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Phone taps admissable as evidence in Lampre trial

By:
Cycling News
Published:
December 11, 2013, 10:38,
Updated:
December 11, 2013, 10:48
Edition:
Second Edition Cycling News, Wednesday, December 11, 2013
Giuseppe Saronni (Del Tongo)

Giuseppe Saronni (Del Tongo)

  • Giuseppe Saronni (Del Tongo)
  • Alessandro Ballan going back to the team cars.

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Trial adjourned until January 24

Phone taps will be admissible as evidence in the Lampre doping trial, which began in Mantova on Tuesday and will resume on January 24. According to the Gazzetta di Mantova, Judge Giuditta Silvestrini said that she will allow all documentary evidence from the prosecution and defence, including recordings of phone conversations in which figures linked to the team reportedly discuss doping practices.

28 riders, trainers, pharmacists and doctors, including Alessandro Ballan, Damiano Cunego and Giuseppe Saronni, have been called to trial following a longstanding inquiry, centred around the activities of Mariana Mantovana-based pharmacist Guido Nigrelli and his links to the Lampre team in 2008 and 2009.

Nigrelli, physical trainer Sergio Gelati, Roberto Messina, former Lampre rider Paolo Bossoni and former amateur rider Sebastian Gilmozzi are accused of trafficking doping products, while Lampre manager Saronni, directeurs sportifs Maurizio Piovani and Fabrizio Bontempi, and former rider Mariano Piccoli are accused of procuring doping products.

Finally, past and current riders including Ballan, Cunego, Michael Rasmussen, Mauro Santambrogio, Marco Bandiera, Pietro Caucchioli, Marzio Bruseghin, Marco Bandiera, Daniele Pietropolli, Emanuele Mori, Massimiliano Mori and Mauro Da Dalto stand accused of using doping products.

Former Lampre rider Emanuele Bindi has already pleaded guilty, receiving a one-year suspended sentence, and it is understood that he will be a key witness for the prosecution, which is led by Antonino Condorelli. Gazzetta dello Sport reports that some 250 witnesses will be called by the prosecution.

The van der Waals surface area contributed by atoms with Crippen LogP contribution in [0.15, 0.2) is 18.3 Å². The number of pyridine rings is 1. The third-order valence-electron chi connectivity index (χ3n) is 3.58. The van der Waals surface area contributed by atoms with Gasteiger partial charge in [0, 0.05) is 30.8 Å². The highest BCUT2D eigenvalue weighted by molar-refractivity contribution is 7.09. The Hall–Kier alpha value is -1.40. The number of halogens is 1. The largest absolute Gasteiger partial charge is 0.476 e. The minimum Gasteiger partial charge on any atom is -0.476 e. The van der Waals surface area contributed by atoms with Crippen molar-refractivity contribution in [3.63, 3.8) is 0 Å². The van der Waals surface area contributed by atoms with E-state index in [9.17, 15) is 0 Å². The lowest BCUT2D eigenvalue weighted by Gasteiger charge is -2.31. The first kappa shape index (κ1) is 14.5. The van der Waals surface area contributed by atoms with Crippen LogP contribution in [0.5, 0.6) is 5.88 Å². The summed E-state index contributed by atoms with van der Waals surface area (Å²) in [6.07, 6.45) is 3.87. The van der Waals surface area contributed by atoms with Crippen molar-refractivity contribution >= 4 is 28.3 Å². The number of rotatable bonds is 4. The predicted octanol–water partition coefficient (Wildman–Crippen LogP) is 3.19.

The prosecution’s case also includes a series of phone taps carried out in 2008 and 2009, some of which were leaked in the Italian press during the inquiry. Many of the recorded phone conversations are reported to have been in local dialect rather than standard Italian, meaning that deciphering the precise wording has been a laborious task.

One transcription reported by Gazzetta dello Sport suggested that Alessandro Ballan underwent a blood transfusion in the spring of 2009, although the former world champion has since claimed that he had undergone ozone therapy to treat the cytomegalovirus.

A 167-page analysis of the amassed evidence, compiled by anti-doping expert Dr. Sandro Donati on behalf of prosecutors, is also reported to include the allegation that Cunego used EPO and other prohibited products, an accusation the former Giro d’Italia winner has dismissed as “nonsense.”

The Italian Olympic Committee (CONI) has entered into a civil lawsuit against the accused in the Mantova trial, seeking compensation of €1 million for damage to the image of Italian sport. CONI;s anti-doping tribunal has already requested a two-year sporting ban for Ballan, with a verdict due in January.

In spite of the fact that its general manager Giuseppe Saronni is among those standing trial in the Mantova doping investigation, the Lampre-Merida team was confirmed as a 2014 WorldTour team by the UCI on Tuesday.